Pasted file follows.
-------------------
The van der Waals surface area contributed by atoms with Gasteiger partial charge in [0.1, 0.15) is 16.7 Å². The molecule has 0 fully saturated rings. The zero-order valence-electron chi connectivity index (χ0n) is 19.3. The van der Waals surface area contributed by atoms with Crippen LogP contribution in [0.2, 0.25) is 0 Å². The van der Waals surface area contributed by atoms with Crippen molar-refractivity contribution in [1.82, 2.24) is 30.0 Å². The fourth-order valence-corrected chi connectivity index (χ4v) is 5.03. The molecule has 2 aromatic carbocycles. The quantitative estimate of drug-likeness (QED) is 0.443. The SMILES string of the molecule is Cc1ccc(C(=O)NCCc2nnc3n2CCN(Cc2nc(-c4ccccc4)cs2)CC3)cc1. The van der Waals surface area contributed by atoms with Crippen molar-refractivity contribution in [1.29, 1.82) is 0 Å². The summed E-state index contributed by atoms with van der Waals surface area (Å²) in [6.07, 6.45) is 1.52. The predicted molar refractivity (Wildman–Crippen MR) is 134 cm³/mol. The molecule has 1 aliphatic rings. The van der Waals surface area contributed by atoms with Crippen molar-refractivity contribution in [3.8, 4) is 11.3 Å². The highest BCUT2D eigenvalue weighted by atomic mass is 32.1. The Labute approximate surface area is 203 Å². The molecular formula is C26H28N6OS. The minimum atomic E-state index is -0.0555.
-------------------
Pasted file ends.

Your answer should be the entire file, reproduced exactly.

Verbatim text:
The van der Waals surface area contributed by atoms with Gasteiger partial charge in [0.1, 0.15) is 16.7 Å². The molecule has 0 fully saturated rings. The zero-order valence-electron chi connectivity index (χ0n) is 19.3. The van der Waals surface area contributed by atoms with Crippen LogP contribution in [0.2, 0.25) is 0 Å². The van der Waals surface area contributed by atoms with Crippen molar-refractivity contribution in [1.82, 2.24) is 30.0 Å². The fourth-order valence-corrected chi connectivity index (χ4v) is 5.03. The molecule has 2 aromatic carbocycles. The quantitative estimate of drug-likeness (QED) is 0.443. The SMILES string of the molecule is Cc1ccc(C(=O)NCCc2nnc3n2CCN(Cc2nc(-c4ccccc4)cs2)CC3)cc1. The van der Waals surface area contributed by atoms with Crippen molar-refractivity contribution in [1.29, 1.82) is 0 Å². The summed E-state index contributed by atoms with van der Waals surface area (Å²) in [6.07, 6.45) is 1.52. The predicted molar refractivity (Wildman–Crippen MR) is 134 cm³/mol. The molecule has 1 aliphatic rings. The van der Waals surface area contributed by atoms with Crippen molar-refractivity contribution in [3.8, 4) is 11.3 Å². The highest BCUT2D eigenvalue weighted by atomic mass is 32.1. The Labute approximate surface area is 203 Å². The molecular formula is C26H28N6OS. The minimum atomic E-state index is -0.0555.